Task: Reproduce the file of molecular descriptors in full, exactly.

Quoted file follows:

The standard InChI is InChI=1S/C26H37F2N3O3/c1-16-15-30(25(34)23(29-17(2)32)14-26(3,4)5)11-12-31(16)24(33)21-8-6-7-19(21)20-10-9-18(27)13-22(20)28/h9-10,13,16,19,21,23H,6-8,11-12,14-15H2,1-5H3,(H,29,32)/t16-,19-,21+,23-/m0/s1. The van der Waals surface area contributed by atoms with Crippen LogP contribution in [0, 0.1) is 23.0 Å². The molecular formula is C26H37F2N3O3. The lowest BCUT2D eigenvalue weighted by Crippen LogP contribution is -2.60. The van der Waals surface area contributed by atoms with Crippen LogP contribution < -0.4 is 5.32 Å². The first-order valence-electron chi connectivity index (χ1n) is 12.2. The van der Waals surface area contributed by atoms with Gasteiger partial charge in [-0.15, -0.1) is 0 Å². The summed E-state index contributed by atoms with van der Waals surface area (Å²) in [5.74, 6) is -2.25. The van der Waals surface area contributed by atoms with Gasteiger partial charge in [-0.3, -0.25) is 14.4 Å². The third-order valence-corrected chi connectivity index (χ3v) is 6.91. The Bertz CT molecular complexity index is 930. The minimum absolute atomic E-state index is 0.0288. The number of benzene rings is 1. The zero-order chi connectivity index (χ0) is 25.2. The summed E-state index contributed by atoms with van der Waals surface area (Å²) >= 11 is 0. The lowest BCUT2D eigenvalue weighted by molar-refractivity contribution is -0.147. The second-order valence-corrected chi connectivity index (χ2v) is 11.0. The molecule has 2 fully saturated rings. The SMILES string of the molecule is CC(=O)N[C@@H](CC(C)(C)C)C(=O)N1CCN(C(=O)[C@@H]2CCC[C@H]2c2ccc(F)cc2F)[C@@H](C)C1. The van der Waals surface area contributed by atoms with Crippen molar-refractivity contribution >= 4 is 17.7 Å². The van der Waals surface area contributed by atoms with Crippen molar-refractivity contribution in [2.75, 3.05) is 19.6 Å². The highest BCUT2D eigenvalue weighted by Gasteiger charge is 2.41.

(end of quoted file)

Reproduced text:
The standard InChI is InChI=1S/C26H37F2N3O3/c1-16-15-30(25(34)23(29-17(2)32)14-26(3,4)5)11-12-31(16)24(33)21-8-6-7-19(21)20-10-9-18(27)13-22(20)28/h9-10,13,16,19,21,23H,6-8,11-12,14-15H2,1-5H3,(H,29,32)/t16-,19-,21+,23-/m0/s1. The van der Waals surface area contributed by atoms with Crippen LogP contribution in [0, 0.1) is 23.0 Å². The molecular formula is C26H37F2N3O3. The lowest BCUT2D eigenvalue weighted by Crippen LogP contribution is -2.60. The van der Waals surface area contributed by atoms with Crippen LogP contribution < -0.4 is 5.32 Å². The first-order valence-electron chi connectivity index (χ1n) is 12.2. The van der Waals surface area contributed by atoms with Gasteiger partial charge in [-0.15, -0.1) is 0 Å². The summed E-state index contributed by atoms with van der Waals surface area (Å²) in [5.74, 6) is -2.25. The van der Waals surface area contributed by atoms with Gasteiger partial charge in [-0.3, -0.25) is 14.4 Å². The third-order valence-corrected chi connectivity index (χ3v) is 6.91. The Bertz CT molecular complexity index is 930. The minimum absolute atomic E-state index is 0.0288. The number of benzene rings is 1. The zero-order chi connectivity index (χ0) is 25.2. The summed E-state index contributed by atoms with van der Waals surface area (Å²) >= 11 is 0. The lowest BCUT2D eigenvalue weighted by molar-refractivity contribution is -0.147. The second-order valence-corrected chi connectivity index (χ2v) is 11.0. The molecule has 2 fully saturated rings. The SMILES string of the molecule is CC(=O)N[C@@H](CC(C)(C)C)C(=O)N1CCN(C(=O)[C@@H]2CCC[C@H]2c2ccc(F)cc2F)[C@@H](C)C1. The van der Waals surface area contributed by atoms with Crippen molar-refractivity contribution >= 4 is 17.7 Å². The van der Waals surface area contributed by atoms with Crippen molar-refractivity contribution in [2.75, 3.05) is 19.6 Å². The highest BCUT2D eigenvalue weighted by Gasteiger charge is 2.41.